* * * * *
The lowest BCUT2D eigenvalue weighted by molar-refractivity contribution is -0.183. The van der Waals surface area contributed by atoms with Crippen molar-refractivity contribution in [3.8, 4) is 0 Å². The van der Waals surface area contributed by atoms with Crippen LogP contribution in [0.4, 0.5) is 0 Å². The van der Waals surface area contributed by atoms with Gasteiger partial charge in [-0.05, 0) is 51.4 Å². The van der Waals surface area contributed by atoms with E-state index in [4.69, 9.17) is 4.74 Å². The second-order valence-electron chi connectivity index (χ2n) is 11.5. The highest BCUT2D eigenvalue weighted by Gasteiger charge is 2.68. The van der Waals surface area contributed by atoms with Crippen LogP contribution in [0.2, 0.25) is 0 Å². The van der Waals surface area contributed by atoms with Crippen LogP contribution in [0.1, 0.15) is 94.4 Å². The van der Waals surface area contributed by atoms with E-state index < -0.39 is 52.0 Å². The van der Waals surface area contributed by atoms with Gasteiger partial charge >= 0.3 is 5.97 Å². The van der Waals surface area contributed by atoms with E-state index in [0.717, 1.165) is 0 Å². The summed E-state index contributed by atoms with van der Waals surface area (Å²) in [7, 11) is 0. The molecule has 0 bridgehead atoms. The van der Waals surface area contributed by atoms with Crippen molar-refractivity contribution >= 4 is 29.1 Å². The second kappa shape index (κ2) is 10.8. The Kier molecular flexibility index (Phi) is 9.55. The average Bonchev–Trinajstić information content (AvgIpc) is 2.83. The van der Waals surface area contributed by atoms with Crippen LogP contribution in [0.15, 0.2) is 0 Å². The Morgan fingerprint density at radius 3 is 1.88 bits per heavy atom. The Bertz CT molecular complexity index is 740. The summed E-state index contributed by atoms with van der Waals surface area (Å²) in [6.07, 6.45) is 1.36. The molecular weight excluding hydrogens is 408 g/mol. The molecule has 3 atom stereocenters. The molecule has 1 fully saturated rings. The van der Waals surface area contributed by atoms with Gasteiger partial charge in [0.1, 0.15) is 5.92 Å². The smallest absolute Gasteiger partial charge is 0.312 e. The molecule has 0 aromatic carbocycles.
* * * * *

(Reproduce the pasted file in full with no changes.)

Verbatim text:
The lowest BCUT2D eigenvalue weighted by molar-refractivity contribution is -0.183. The van der Waals surface area contributed by atoms with Crippen molar-refractivity contribution in [3.8, 4) is 0 Å². The van der Waals surface area contributed by atoms with Crippen LogP contribution in [0.4, 0.5) is 0 Å². The van der Waals surface area contributed by atoms with Gasteiger partial charge in [-0.05, 0) is 51.4 Å². The van der Waals surface area contributed by atoms with E-state index in [4.69, 9.17) is 4.74 Å². The second-order valence-electron chi connectivity index (χ2n) is 11.5. The highest BCUT2D eigenvalue weighted by Gasteiger charge is 2.68. The van der Waals surface area contributed by atoms with Crippen LogP contribution in [0.2, 0.25) is 0 Å². The van der Waals surface area contributed by atoms with Crippen LogP contribution in [0.1, 0.15) is 94.4 Å². The van der Waals surface area contributed by atoms with E-state index < -0.39 is 52.0 Å². The van der Waals surface area contributed by atoms with Gasteiger partial charge >= 0.3 is 5.97 Å². The van der Waals surface area contributed by atoms with E-state index in [0.717, 1.165) is 0 Å². The summed E-state index contributed by atoms with van der Waals surface area (Å²) in [7, 11) is 0. The molecule has 0 bridgehead atoms. The van der Waals surface area contributed by atoms with Crippen molar-refractivity contribution >= 4 is 29.1 Å². The second kappa shape index (κ2) is 10.8. The Kier molecular flexibility index (Phi) is 9.55. The average Bonchev–Trinajstić information content (AvgIpc) is 2.83. The van der Waals surface area contributed by atoms with Crippen LogP contribution in [0.15, 0.2) is 0 Å². The Morgan fingerprint density at radius 3 is 1.88 bits per heavy atom. The Bertz CT molecular complexity index is 740. The summed E-state index contributed by atoms with van der Waals surface area (Å²) in [6.07, 6.45) is 1.36. The molecular weight excluding hydrogens is 408 g/mol. The molecule has 3 atom stereocenters. The molecule has 1 fully saturated rings. The van der Waals surface area contributed by atoms with Gasteiger partial charge in [0.1, 0.15) is 5.92 Å². The smallest absolute Gasteiger partial charge is 0.312 e. The molecule has 0 aromatic carbocycles.